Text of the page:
Introduction to the Renaissance
By Robert Wilde, About.com
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Summary of the Renaissance
The Renaissance was a cultural and scholarly movement which
stressed the rediscovery and application of texts and thought from classical
antiquity, occurring in
What was the Renaissance?
There remains debate about what exactly constituted the
Renaissance. Essentially, it was a cultural and intellectual movement,
intimately tied to society and politics, of the late fourteenth to early
seventeenth centuries, although it is commonly restricted to just the fifteenth
and sixteenth centuries. It is considered to have originated in
At its core, the Renaissance was a movement dedicated to the
rediscovery and use of classical learning, that is to say knowledge and
attitudes from the Ancient Greek and Roman eras. Renaissance literally means
‘rebirth’, and Renaissance thinkers believed the period between themselves and
the fall of
The Renaissance Age
“Renaissance” can also refer to the period, c. 1400 – c. 1600. “High Renaissance” generally refers to c. 1480 – c. 1520. The era was dynamic, with European explorers “finding” new continents, the transformation of trading methods and patterns, the decline of feudalism, scientific developments such as the Copernican system of the cosmos and the rise of gunpowder. Many of these changes were triggered, in part, by the Renaissance, such as classical mathematics stimulating new financial trading mechanisms, or new techniques from the east boosting ocean navigation. The printing press was also developed, allowing Renaissance texts to be disseminated widely.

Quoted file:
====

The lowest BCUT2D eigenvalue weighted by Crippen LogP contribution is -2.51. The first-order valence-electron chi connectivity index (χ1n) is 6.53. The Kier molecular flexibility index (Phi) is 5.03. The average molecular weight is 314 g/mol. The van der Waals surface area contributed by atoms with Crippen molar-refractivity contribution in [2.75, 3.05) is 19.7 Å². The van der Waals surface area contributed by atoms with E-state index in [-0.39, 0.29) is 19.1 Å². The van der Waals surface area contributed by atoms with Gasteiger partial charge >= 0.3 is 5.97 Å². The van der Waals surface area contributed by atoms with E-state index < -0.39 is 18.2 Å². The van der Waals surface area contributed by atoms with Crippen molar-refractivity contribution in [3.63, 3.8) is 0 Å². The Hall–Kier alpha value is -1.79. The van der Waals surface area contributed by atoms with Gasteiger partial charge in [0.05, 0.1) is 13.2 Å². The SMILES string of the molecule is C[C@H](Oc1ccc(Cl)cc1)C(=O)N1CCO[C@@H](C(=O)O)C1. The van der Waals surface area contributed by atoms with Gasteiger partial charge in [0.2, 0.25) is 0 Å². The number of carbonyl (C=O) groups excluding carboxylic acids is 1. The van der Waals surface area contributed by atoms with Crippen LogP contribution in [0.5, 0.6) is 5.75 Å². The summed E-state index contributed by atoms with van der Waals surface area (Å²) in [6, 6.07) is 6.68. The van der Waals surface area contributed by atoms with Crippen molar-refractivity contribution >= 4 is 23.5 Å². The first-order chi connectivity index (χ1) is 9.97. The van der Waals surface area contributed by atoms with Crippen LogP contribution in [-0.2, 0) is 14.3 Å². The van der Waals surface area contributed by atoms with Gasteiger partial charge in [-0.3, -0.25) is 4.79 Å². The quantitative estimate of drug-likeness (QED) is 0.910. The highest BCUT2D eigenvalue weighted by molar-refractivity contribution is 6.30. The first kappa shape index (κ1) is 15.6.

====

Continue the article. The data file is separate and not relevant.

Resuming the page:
Why was this Renaissance Different?
Classical culture had never totally vanished from
Origins: The Society and Politics behind the Renaissance
Across the fourteenth century, and perhaps before, the old
social and political structures of the medieval period broke down, allowing new
concepts to rise. A new elite emerged, with new models of thought and ideas to
justify themselves; what they found in classical antiquity was something to use
both as a prop and a tool for their aggrandisement. Exiting elites matched them
to keep pace, as did the Catholic Church.
At the very top of Italian society, the rulers of the key
The importance of piety, as demonstrated through commissioning works of tribute, was also strong, and Christianity proved a heavy influence for thinkers trying to square Christian thought with that of “pagan” classical writers.
The Spread of the Renaissance
From its origins in
The End of the Renaissance
Some historians argue that the Renaissance ended in the 1520s, some the 1620s. The Renaissance didn’t just stop, but its core ideas gradually converted into other forms, and new paradigms arose, particularly during the scientific revolution of the seventeenth century.
The Interpretation of the Renaissance